Collection: Our Lady of Walsingham

ARTIST: Brenda Nippert


In 1601, during Saxon times, in Walsingham England, a young widow wanted to do something special for Our Lady and she expressed her wish in her prayers. She was taken in spirit to Nazareth and shown the Holy House where the annunciation took place. Our Lady asked the widow to build a replica of the house in England. Mary promised “whoever seeks my help there will not go away empty-handed.” The replica house she built soon became a special place of devotion and was later encased in stone to protect it.

The Slipper chapel, which stood one mile before the Holy House, is where pilgrims would remove their shoes and walk the last mile barefoot in penance. The shrine was visited by people from all walks of life, including kings and queens. Sadly, when King Henry the VIII declared himself the head of the Church of England, he had the shrine burnt to the ground and the statue of Our Lady of Walsingham was taken to London to be destroyed. The Slipper chapel was all that remained and saw centuries of secular use. In 1896, a devout woman named Charlotte Boyd bought the chapel and restored it. She even had a statue carved based on the original design of the medieval statue.

Her feast day is September 24.

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The story of the Walsingham Shrine begins in Saxon times. In 1061, the Lady of the Manor, Richeldis de Faverches, was taken in spirit to Nazareth, shown the house where the Annunciation took place and asked by Our Lady to build a replica in Norfolk. She was promised that 'Whoever seeks my help there will not go away empty-handed.' The simple wooden house that she built soon became the focus of special devotion to Our Lady. The 'Holy House' was later encased in stone to protect it from the elements.

In 1153, the Augustinian Canons founded a Priory to care for the spiritual needs of the pilgrims. Their magnificent Priory Church was added in the fifteenth century. Only the ruin of the Priory arch remains and archaeology has placed the site of the 'Holy House' in its shadow.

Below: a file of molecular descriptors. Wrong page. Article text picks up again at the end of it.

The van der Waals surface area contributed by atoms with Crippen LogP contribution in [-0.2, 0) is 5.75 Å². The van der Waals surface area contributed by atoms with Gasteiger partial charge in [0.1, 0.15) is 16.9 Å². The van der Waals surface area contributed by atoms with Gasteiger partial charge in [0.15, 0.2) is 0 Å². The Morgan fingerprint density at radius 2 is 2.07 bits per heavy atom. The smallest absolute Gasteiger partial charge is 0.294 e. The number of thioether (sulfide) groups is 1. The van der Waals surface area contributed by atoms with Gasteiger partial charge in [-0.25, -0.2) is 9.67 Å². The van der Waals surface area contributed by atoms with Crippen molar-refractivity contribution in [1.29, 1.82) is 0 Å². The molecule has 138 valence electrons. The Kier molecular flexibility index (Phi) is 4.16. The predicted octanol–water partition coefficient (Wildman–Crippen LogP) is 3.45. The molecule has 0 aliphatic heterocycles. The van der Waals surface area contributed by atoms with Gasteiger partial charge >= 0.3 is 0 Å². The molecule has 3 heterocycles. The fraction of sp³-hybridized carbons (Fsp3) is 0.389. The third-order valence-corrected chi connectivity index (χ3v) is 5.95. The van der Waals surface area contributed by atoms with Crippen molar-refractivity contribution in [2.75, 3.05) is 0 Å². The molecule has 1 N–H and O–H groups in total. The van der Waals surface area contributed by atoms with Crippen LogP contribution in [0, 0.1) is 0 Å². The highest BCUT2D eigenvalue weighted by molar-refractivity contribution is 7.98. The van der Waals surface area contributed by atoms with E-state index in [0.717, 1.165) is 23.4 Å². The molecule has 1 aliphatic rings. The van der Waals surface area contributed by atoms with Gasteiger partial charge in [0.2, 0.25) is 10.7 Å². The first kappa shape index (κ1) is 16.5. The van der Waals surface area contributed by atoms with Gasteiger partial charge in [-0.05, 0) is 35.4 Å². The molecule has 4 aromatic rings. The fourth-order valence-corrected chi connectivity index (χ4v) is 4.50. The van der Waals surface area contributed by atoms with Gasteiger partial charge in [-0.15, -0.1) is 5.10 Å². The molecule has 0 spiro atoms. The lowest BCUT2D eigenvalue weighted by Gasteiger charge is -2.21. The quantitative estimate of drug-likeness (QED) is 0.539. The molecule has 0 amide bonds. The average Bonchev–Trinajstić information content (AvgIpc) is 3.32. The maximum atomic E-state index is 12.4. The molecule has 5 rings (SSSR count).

Walsingham became one of the foremost shrines of medieval Christendom. Among the pilgrims to the 'Holy House' were many royal visitors. Henry III in 1226, Edward I (eleven times), Edward II in 1315, Edward III in 1361, Richard II in 1383, Edward IV in 1469, Henry VI in 1487 (and many other times) and Henry VIII in 1511, in thanksgiving for the birth of his son, Prince Henry.

In 1340, the Slipper Chapel was built at Houghton St. Giles, a mile outside Walsingham. This was the final 'station' chapel on the way to Walsingham. It was here that pilgrims would remove their shoes to walk the final 'Holy Mile' to the Shrine barefoot.

Erasmus, the Dutch scholar, visited Walsingham in 1513 and was impressed by the splendour of the Shrine. He wrote:

'When you look in you would say it is the abode of saints, so brilliantly does it shine with gems, gold and silver ... Our Lady stands in the dark at the right side of the altar ... a little image, remarkable neither for its size, material or workmanship.'

This was soon to come to an end. Henry VIII ordered the dissolution of the monasteries and in 1538 the Priory was closed, the 'Holy House' burned to the ground and the statue of Our Lady taken to London to be destroyed.

In 1896 Miss Charlotte Boyd bought the Slipper Chapel, which had seen centuries of secular use. She devoted herself to its restoration. The statue of the Mother and Child was carved at Oberammergau and based on the design of the original statue - a design found on the medieval seal of Walsingham Priory, an imprint of which is in the British Museum.

The first Mass since the Reformation was offered in the Slipper Chapel on 15th August 1934 and a few days later Cardinal Francis Bourne led a pilgrimage of 10,000 people to the Chapel and declared it to be the Catholic National Shrine of Our Lady.